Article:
MHA must take stock of the quantum of CAPF employed in these states with higher leadership consigned to IPS officers and their casualty rate vis-à-vis Maoists, not counting civilians killed in retribution. Chhattisgarh alone cumulatively has some 65 battalions of CAPF deployed on an average (equivalent of over five and a half Army Divisions) which goes up to 135 CAPF battalions during elections.

Almost all encounters in the Maoist belt where the CAPF suffered large number of casualties have been because of faulty orders given by senior IPS officers in-charge in the area; IPS officers are adept in law and order but sans experience of counter-insurgency. Moreover, battalion/company commanders are noticeably ‘not’ accompanying the rank and file in operations. However, MHA remains least concerned or rather scared of reducing the IPS hierarchy in the CAPF?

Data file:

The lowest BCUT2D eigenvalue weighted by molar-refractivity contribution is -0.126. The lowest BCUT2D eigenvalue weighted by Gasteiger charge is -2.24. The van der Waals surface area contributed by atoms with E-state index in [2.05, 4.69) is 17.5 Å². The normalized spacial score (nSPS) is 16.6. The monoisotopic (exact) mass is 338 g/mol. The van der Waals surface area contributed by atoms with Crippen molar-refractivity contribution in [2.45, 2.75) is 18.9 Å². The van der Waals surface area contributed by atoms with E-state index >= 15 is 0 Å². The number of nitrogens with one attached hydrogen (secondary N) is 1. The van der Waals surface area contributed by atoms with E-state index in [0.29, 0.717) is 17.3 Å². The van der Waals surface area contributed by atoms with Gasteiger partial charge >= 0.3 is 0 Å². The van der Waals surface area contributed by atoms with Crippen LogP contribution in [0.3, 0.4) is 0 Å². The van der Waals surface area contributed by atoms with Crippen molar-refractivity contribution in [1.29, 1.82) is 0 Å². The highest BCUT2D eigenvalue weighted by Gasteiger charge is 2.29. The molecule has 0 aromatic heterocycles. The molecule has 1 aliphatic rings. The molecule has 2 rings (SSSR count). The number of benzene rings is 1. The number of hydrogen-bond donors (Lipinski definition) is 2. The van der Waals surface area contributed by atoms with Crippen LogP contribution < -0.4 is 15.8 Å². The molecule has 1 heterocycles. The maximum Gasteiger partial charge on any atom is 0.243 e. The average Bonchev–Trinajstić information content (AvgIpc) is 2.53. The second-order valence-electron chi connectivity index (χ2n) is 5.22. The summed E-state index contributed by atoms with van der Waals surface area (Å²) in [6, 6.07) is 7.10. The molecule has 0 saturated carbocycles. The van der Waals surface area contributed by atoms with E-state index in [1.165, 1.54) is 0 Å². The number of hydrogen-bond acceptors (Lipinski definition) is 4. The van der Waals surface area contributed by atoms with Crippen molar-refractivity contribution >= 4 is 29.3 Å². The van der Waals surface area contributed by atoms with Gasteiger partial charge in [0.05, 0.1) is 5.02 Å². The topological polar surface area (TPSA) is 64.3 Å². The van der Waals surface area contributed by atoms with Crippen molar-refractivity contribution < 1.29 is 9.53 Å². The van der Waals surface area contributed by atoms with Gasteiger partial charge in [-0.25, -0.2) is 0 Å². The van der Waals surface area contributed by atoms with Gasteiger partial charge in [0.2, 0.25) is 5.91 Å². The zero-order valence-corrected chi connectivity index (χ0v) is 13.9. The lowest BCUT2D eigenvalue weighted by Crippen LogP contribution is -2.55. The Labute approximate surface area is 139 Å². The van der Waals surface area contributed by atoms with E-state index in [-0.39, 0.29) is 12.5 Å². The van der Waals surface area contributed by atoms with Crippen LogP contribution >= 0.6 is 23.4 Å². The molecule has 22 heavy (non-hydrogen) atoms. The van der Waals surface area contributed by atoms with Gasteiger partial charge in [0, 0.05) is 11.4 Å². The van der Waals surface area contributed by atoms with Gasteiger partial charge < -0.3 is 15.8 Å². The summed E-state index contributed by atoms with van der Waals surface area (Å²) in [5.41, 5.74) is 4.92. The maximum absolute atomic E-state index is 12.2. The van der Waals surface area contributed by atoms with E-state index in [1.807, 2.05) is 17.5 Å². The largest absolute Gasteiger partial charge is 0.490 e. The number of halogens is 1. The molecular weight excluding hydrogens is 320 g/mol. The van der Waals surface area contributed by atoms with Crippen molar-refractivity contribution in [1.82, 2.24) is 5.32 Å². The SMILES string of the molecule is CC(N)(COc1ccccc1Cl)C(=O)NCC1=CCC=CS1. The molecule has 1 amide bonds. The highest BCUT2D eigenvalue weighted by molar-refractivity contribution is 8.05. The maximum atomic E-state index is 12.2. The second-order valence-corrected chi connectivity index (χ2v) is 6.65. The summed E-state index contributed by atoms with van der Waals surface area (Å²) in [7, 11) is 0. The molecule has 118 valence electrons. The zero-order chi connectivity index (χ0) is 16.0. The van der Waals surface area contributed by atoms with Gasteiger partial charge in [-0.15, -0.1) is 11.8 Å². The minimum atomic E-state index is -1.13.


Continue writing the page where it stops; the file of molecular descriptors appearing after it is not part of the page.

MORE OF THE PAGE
What a shame that the project for constructing over 40 integrated Border Outposts (BOPs) announced by the Centre in 2015 and the first BOP built for the ITBP at Lukung in Eastern Ladakh has been declared a failure after spending about Rs. 20 crore. These BOPs were to have freeze-proof toilets, running water and temperature always maintained above 22 degree Celsius. Can MHA clean this mess six years after 40 BOPs were announced and the Chinese aggression of last year?

Our policy makers and the Army hierarchy need to seriously introspect and examine these issues.

The author is a veteran of Indian Army. Views expressed are personal and do not necessarily reflect the views of https://strategicaffairsindia.in

To be continued….